“Get back on board, dammit!”
Those were the words of Italian Coast Guard Gregorio de Falco to Captain Francesco Schettino while he was abandoning his ship, leaving 4,200 people on board to perish (at least 12 died).
When you “mess up” and difficulty strikes, how do you handle it?
Do you take responsibility, do whatever it takes to make it right, step up and take action (like the Coast Guard)… or do you shirk responsibility, leave the scene of the disaster you created and start looking for someone else to blame (like the Captain)?
The translated exchange between the Captain and Coast Guard is transcribed below. In parenthesis are examples of excuses we might use in our daily lives for not taking responsibility for common failures.
(This isn’t what I envisioned for my life. But I don’t really want to change, please…)
Captain: Please …
Coast Guard: There is no ‘please’ about it. Get back on board.
(But I send out résumés, I leave messages for my prospects, I mail letters…)
Archive for January, 2012
“Get back on board, dammit!”
Our Deepest Fear
By Marianne Williamson
Our deepest fear is not that we are inadequate.
Our deepest fear is that we are powerful beyond measure.
It is our light, not our darkness
That most frightens us.
We ask ourselves
Who am I to be brilliant, gorgeous, talented, fabulous?
Actually, who are you not to be?
You are a child of God.
Your playing small
Does not serve the world.
There’s nothing enlightened about shrinking
So that other people won’t feel insecure around you.
We are all meant to shine,
As children do.
We were born to make manifest
The glory of God that is within us.
It’s not just in some of us;
It’s in everyone.
And as we let our own light shine,
We unconsciously give other people permission to do the same.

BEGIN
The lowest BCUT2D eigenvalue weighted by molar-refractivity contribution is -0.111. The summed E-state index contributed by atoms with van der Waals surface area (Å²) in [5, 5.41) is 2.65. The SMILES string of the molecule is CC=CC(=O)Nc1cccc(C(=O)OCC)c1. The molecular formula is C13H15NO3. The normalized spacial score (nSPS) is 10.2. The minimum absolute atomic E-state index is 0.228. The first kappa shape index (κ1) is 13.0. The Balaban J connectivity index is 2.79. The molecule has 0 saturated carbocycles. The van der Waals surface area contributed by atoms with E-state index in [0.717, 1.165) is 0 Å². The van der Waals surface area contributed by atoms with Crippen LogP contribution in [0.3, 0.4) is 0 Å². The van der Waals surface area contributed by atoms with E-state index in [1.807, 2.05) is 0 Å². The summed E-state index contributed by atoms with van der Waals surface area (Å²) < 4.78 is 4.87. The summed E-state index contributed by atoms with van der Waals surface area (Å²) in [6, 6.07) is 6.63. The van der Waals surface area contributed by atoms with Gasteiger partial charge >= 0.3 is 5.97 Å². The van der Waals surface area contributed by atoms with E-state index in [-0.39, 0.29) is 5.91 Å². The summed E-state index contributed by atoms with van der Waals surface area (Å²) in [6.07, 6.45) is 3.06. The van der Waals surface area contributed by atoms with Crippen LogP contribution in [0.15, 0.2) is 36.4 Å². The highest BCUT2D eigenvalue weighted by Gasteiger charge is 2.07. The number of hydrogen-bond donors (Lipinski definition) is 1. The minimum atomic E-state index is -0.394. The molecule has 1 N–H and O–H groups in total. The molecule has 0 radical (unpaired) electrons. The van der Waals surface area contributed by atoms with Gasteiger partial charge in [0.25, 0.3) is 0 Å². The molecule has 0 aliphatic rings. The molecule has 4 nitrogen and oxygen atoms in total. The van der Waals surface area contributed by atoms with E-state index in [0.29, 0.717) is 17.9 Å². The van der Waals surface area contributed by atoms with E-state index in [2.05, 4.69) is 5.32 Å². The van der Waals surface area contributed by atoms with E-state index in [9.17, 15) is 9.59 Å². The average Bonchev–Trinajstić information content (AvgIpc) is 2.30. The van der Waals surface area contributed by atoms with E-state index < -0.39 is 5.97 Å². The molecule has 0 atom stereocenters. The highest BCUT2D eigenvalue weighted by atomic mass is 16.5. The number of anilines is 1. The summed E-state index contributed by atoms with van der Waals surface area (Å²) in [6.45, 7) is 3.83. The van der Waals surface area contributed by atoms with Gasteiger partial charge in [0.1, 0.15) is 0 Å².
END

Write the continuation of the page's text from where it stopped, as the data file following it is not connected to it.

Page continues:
As we’re liberated from our own fear,
Our presence automatically liberates others.
Most people feel kinda odd about overtly striving for power because it has a bad reputation. Thanks to the abusers you sound like a James Bond villian just because you tryn come up! Sucks man. We even despise and reject the “selfish” motivations& methods of managers and leaders who manipulate and coerce people into reluctant compliance- instead of celebrating them& studying their methods!! SmH. Well for 2012 let’s remember excuses breed impotence.
Power is neither good nor bad. Everyone has it and everyone uses it. Power is the ability to get something done.
The more skillfully you use power the more power you’ll have.
Seven powerful tips that enhance your power:
1.The more power you give others the more power you have. Hoarding power eventually destroys it. Skillful leaders create environments where others feel powerful.
2.Don’t talk about your power. Powerful people don’t tell others they have power; they display it by doing things.
3.Quietly embrace your power to influence, lift, encourage, challenge, reward, be respected, and hold others accountable. Your discomfort with power is your problem; when you get over your discomfort, you’ll be more effective.